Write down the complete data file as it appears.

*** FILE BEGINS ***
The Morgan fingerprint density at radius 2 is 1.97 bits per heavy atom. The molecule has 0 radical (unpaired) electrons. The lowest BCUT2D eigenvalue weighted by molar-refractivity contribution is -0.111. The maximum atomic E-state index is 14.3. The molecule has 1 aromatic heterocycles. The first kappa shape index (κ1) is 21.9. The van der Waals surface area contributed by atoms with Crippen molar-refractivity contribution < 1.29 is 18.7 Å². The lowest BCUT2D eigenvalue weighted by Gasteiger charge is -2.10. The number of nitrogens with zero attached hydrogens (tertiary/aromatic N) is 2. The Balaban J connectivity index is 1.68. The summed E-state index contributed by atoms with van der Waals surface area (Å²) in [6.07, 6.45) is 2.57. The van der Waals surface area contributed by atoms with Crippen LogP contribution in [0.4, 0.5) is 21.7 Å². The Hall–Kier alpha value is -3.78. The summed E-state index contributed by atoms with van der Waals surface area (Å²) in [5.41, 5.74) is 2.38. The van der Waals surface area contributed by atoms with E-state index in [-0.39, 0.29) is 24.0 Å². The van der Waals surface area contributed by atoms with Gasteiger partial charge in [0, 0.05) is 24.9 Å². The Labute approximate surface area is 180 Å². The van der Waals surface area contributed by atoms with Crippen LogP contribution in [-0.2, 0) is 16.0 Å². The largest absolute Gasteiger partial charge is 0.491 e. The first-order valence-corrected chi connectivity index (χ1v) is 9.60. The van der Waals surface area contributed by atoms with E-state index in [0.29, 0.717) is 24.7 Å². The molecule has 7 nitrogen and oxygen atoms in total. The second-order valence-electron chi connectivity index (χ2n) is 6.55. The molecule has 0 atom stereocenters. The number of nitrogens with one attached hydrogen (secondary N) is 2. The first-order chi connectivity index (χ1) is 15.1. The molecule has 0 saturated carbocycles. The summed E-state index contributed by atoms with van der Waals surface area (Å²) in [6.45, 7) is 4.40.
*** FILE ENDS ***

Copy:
The Morgan fingerprint density at radius 2 is 1.97 bits per heavy atom. The molecule has 0 radical (unpaired) electrons. The lowest BCUT2D eigenvalue weighted by molar-refractivity contribution is -0.111. The maximum atomic E-state index is 14.3. The molecule has 1 aromatic heterocycles. The first kappa shape index (κ1) is 21.9. The van der Waals surface area contributed by atoms with Crippen molar-refractivity contribution < 1.29 is 18.7 Å². The lowest BCUT2D eigenvalue weighted by Gasteiger charge is -2.10. The number of nitrogens with zero attached hydrogens (tertiary/aromatic N) is 2. The Balaban J connectivity index is 1.68. The summed E-state index contributed by atoms with van der Waals surface area (Å²) in [6.07, 6.45) is 2.57. The van der Waals surface area contributed by atoms with Crippen LogP contribution in [0.4, 0.5) is 21.7 Å². The Hall–Kier alpha value is -3.78. The summed E-state index contributed by atoms with van der Waals surface area (Å²) in [5.41, 5.74) is 2.38. The van der Waals surface area contributed by atoms with E-state index in [-0.39, 0.29) is 24.0 Å². The van der Waals surface area contributed by atoms with Gasteiger partial charge in [0, 0.05) is 24.9 Å². The Labute approximate surface area is 180 Å². The van der Waals surface area contributed by atoms with Crippen LogP contribution in [-0.2, 0) is 16.0 Å². The largest absolute Gasteiger partial charge is 0.491 e. The first-order valence-corrected chi connectivity index (χ1v) is 9.60. The van der Waals surface area contributed by atoms with E-state index in [0.29, 0.717) is 24.7 Å². The molecule has 7 nitrogen and oxygen atoms in total. The second-order valence-electron chi connectivity index (χ2n) is 6.55. The molecule has 0 atom stereocenters. The number of nitrogens with one attached hydrogen (secondary N) is 2. The first-order chi connectivity index (χ1) is 15.1. The molecule has 0 saturated carbocycles. The summed E-state index contributed by atoms with van der Waals surface area (Å²) in [6.45, 7) is 4.40.